2.50
Hdl Handle:
http://hdl.handle.net/10755/158682
Type:
Presentation
Title:
Development of Psychometric Properties of the Postoperative Activity Scale
Abstract:
Development of Psychometric Properties of the Postoperative Activity Scale
Conference Sponsor:Midwest Nursing Research Society
Conference Year:2004
Author:Huang, Shih-Tzu, MSN, RN
Contact Address:SON, 10900 Euclid Ave., Cleveland, OH, 44106, USA
Co-Authors:Xiaomei Cong, PhD(c), MSN, RN; Yaewon Seo, PhD(c), MSN, RN; Marion Good, PhD, RN, Associate Professor
The purpose was to report the psychometric properties of the postoperative activity scale (PAS) to quantify the amount of activity in patients after major abdominal surgery. Measuring postoperative activity may contribute to a theory of activity in relation to recovery (Redeker & Wykpisz, 1999). The PAS measures the intensity, duration and frequency of six ranked postoperative activities according to distance (.5–5): dangling, and walking: to chair, in room, to bathroom, in hall (short) and in hall (long). Patients (N=238) reported their activities in terms of distance and frequency four times daily. Scoring was by multiplying the distance by the frequency, and summing at each time point (possible=0 - 46.5). The sample was aged M=48±11 years, 78% female, 63% white, and 68% with some college. Using repeated measures ANOVA, criteria-related validity of PAS was supported by significant increases in means Day 8am M (SD) 12noon M (SD) 4pm M (SD) 8pm M (SD) 1 1.23 (2.16) 4.17 (4.29) 9.31 (7.74) 9.59 (8.33) 2 10.49 (8.23) 10.21 (7.47) 16.85 (9.60) 15.18 (9.25) across each day, and from day 1 to day 2, p< .001. Further support was found in correlations showing that patients with more activity had less pain, r=.15 to .26, were younger, r=.15 to .28, and had shorter surgery, r=.20 to .29. Test-retest reliability was supported by significant positive correlations on both days, r=.48 to .65, that were stronger at adjacent points. Postoperative activity would be expected to increase by time, thus supporting the reliability of the PAS. The PAS can be used by nursing researchers to study relationships between postoperative activity, pain, sleep, immune factors, and recovery.
Repository Posting Date:
26-Oct-2011
Date of Publication:
17-Oct-2011
Sponsors:
Midwest Nursing Research Society

Full metadata record

DC FieldValue Language
dc.typePresentationen_GB
dc.titleDevelopment of Psychometric Properties of the Postoperative Activity Scaleen_GB
dc.identifier.urihttp://hdl.handle.net/10755/158682-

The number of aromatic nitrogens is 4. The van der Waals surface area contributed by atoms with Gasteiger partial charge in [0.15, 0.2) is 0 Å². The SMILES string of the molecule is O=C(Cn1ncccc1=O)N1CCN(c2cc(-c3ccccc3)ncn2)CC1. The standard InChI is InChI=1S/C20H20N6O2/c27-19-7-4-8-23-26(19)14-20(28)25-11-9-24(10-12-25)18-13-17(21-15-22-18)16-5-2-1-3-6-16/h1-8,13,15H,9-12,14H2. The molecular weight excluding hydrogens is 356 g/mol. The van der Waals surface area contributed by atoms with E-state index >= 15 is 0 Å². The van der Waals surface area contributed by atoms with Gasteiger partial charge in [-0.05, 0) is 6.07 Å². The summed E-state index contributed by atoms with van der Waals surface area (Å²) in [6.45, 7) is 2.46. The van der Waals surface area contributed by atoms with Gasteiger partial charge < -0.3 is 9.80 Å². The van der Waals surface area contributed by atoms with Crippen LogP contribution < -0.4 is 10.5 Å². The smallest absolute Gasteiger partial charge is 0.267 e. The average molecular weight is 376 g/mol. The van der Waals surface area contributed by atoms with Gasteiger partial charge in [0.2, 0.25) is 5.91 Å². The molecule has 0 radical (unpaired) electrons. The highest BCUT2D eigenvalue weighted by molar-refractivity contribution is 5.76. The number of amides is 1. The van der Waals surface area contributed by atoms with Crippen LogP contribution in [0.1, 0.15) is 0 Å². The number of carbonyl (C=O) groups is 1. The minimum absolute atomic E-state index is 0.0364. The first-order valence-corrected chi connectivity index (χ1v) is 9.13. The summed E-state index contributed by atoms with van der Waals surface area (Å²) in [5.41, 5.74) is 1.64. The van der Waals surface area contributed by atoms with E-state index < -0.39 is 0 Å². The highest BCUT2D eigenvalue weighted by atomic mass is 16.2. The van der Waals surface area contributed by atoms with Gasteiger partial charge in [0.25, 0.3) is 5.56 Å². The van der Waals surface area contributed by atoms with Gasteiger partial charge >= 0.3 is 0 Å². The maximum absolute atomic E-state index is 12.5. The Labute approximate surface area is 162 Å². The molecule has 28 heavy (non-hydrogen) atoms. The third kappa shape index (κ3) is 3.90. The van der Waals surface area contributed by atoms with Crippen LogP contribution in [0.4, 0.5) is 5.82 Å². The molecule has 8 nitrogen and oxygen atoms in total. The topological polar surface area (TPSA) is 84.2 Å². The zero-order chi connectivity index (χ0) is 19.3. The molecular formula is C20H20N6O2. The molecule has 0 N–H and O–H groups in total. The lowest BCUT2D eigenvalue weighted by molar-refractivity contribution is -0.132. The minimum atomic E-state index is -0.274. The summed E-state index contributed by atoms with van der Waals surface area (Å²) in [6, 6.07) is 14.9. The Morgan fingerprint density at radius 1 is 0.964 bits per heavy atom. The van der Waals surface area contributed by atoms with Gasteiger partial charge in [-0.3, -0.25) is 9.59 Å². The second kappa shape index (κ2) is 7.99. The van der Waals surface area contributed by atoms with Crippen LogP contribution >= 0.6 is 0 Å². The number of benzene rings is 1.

dc.description.abstract<table><tr><td colspan="2" class="item-title">Development of Psychometric Properties of the Postoperative Activity Scale </td></tr><tr class="item-sponsor"><td class="label">Conference Sponsor:</td><td class="value">Midwest Nursing Research Society</td></tr><tr class="item-year"><td class="label">Conference Year:</td><td class="value">2004</td></tr><tr class="item-author"><td class="label">Author:</td><td class="value">Huang, Shih-Tzu, MSN, RN</td></tr><tr class="item-address"><td class="label">Contact Address:</td><td class="value">SON, 10900 Euclid Ave., Cleveland, OH, 44106, USA</td></tr><tr class="item-co-authors"><td class="label">Co-Authors:</td><td class="value">Xiaomei Cong, PhD(c), MSN, RN; Yaewon Seo, PhD(c), MSN, RN; Marion Good, PhD, RN, Associate Professor </td></tr><tr><td colspan="2" class="item-abstract">The purpose was to report the psychometric properties of the postoperative activity scale (PAS) to quantify the amount of activity in patients after major abdominal surgery. Measuring postoperative activity may contribute to a theory of activity in relation to recovery (Redeker &amp; Wykpisz, 1999). The PAS measures the intensity, duration and frequency of six ranked postoperative activities according to distance (.5&ndash;5): dangling, and walking: to chair, in room, to bathroom, in hall (short) and in hall (long). Patients (N=238) reported their activities in terms of distance and frequency four times daily. Scoring was by multiplying the distance by the frequency, and summing at each time point (possible=0 - 46.5). The sample was aged M=48&plusmn;11 years, 78% female, 63% white, and 68% with some college. Using repeated measures ANOVA, criteria-related validity of PAS was supported by significant increases in means Day 8am M (SD) 12noon M (SD) 4pm M (SD) 8pm M (SD) 1 1.23 (2.16) 4.17 (4.29) 9.31 (7.74) 9.59 (8.33) 2 10.49 (8.23) 10.21 (7.47) 16.85 (9.60) 15.18 (9.25) across each day, and from day 1 to day 2, p&lt; .001. Further support was found in correlations showing that patients with more activity had less pain, r=.15 to .26, were younger, r=.15 to .28, and had shorter surgery, r=.20 to .29. Test-retest reliability was supported by significant positive correlations on both days, r=.48 to .65, that were stronger at adjacent points. Postoperative activity would be expected to increase by time, thus supporting the reliability of the PAS. The PAS can be used by nursing researchers to study relationships between postoperative activity, pain, sleep, immune factors, and recovery. </td></tr></table>en_GB
dc.date.available2011-10-26T21:17:39Z-
dc.date.issued2011-10-17en_GB
dc.date.accessioned2011-10-26T21:17:39Z-
dc.description.sponsorshipMidwest Nursing Research Societyen_GB
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